Plain language and Information Mapping
Plain language is a term for writing designed to help the reader understand and use information quickly and easily. Many public entities are required to use plain language in their written communications. When adopted in combination with the Information Mapping Method, it is an effective way to improve the quality and usability of virtually any document.
Plain language principles
Some of the main principles of writing in plain language are listed below:
- If a sentence is more than 20 words long, try to shorten it or make it into 2 sentences.
- Use the active voice rather than passive voice whenever possible.
- Avoid using jargon or unclear terminology.
- Change nouns to action verbs whenever possible.
- Be succinct. Try to reduce lengthy phrases to 1 or 2 words; e.g., "because" rather than "due to the fact that".
How Information Mapping fits with plain language
The goals of Information Mapping and plain language are exactly the same -both are intended to make information easy to read, understand and use. Another similarity is that Information Mapping and plain language have been adopted as writing standards by organizations seeking to improve the effectiveness of their written communications.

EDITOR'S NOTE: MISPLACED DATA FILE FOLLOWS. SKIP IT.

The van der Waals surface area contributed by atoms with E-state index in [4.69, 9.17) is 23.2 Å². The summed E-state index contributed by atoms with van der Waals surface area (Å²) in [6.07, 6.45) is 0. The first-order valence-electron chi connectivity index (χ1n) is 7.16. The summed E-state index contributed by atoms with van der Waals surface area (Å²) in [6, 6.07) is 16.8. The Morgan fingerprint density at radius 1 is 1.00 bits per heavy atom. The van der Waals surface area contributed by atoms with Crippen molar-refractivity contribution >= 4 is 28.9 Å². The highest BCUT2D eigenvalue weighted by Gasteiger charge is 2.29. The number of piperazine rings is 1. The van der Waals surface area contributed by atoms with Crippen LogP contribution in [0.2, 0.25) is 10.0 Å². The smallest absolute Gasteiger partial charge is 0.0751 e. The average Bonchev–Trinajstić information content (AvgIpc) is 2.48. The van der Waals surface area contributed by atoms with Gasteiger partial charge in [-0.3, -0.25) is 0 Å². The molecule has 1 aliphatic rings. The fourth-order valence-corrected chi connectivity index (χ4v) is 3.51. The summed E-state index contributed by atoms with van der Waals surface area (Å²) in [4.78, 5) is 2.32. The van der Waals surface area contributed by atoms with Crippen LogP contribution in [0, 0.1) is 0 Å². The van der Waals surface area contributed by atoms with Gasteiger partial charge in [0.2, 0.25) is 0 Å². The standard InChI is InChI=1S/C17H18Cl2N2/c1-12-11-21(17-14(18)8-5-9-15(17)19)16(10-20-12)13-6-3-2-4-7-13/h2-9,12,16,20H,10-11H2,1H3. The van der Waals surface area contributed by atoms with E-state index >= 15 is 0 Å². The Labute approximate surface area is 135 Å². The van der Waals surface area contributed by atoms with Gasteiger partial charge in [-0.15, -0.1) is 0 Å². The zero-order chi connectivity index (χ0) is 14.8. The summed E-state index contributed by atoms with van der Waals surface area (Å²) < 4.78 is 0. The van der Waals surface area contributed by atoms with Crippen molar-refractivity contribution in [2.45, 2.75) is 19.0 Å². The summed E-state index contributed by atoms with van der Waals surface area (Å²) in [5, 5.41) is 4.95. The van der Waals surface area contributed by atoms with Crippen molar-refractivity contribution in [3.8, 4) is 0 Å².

Information Mapping or plain language?
Information Mapping and plain language are in fact complimentary and you can apply them in combination to create a highly effective writing standard. While Information Mapping will help you structure the contents of a document so it is easy to use, plain language can help you improve the quality of the information contained within the Information Blocks of the document. Rather than choosing between the two, you can benefit from implementing both Information Mapping and plain language.
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